CBD is metabolized by the same set of liver enzymes as many other drugs metabolized by and can inhibit or enhance the action of these drugs. To be as safe as possible, check with your doctor and pharmacist before taking NatreLeaf CBD. Most of the research conducted regarding safety centers around the use of CBD in seizure disorders in part because CBD has been used to treat certain seizure disorders for several years and this has the largest amount of data collected. In a recently released study on the safety of CBD in children and adults with Lennox-Gastaut or Dravet syndrome (both seizure disorders), it is found CBD to be effective and safe for long-term use.
Another recent study also found that CBD is safe and effective in treatment-resistant epilepsy. An extension of the previous comprehensive survey on the safety of CBD confirms the favorable safety profile of CBD and reports the most common side effects of CBD to use to increase fatigue, diarrhea, change in appetite, change in weight, dry mouth, changed mood, lower blood pressure slightly. Most of these reported side effects are relatively mild. Who should not use CBD? However, some people do not recommend using CBD. This includes pregnant or nursing women and those with Parkinson’s disease. Most of the studies on relative safety have been short-term, but CBD has been safe when taken by mouth at 300 mg daily for up to 6 months.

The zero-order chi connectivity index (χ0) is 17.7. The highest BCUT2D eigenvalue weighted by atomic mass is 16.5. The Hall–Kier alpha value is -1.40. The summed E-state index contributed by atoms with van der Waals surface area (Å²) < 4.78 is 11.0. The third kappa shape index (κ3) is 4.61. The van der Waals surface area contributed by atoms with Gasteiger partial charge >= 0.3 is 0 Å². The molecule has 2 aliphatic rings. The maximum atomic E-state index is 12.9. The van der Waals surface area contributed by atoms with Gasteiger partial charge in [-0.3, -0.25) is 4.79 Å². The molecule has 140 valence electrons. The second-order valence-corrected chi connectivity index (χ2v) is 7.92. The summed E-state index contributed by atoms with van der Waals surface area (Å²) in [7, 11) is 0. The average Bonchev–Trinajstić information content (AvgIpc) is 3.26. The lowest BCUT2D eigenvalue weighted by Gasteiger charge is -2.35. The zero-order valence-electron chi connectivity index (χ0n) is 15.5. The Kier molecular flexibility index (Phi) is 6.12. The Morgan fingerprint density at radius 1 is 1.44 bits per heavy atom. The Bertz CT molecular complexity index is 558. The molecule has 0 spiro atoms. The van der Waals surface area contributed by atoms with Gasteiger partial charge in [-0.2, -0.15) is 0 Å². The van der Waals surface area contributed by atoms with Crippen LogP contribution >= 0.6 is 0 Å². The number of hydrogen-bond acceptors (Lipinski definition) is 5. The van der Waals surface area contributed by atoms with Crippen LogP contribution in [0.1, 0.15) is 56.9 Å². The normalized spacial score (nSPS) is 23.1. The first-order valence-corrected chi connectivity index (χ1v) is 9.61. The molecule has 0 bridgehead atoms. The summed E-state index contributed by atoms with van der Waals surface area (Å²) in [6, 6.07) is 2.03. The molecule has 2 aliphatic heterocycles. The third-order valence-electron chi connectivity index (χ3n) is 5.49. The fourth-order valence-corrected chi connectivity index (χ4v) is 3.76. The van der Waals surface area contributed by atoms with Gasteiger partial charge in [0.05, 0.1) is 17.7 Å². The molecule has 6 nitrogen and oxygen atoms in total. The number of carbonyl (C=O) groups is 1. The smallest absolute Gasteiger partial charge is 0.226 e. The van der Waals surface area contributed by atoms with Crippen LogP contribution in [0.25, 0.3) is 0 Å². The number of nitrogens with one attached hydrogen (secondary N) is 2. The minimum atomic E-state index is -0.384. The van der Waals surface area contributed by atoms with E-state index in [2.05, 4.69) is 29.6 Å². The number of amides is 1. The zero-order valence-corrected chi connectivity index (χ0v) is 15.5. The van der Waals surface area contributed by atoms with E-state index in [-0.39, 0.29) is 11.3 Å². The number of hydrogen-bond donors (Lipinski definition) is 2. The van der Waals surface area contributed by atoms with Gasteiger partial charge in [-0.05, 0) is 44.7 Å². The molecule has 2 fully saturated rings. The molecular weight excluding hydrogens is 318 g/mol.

According to the World Health Organization (WHO), CBD is safe and effective, demonstrating low dependence and potential for abuse. The National Cancer Institute (NCI) recently reported that because cannabinoid receptors, unlike opioid receptors, are not located in the brainstem regions that control breathing, lethal overdoses of cannabis and cannabinoids do not occur. And according to a US government agency researching cancer. Although cannabinoids are considered by some to be addictive drugs, their addiction potential is much lower than that of prescribed agents or other substance abuse.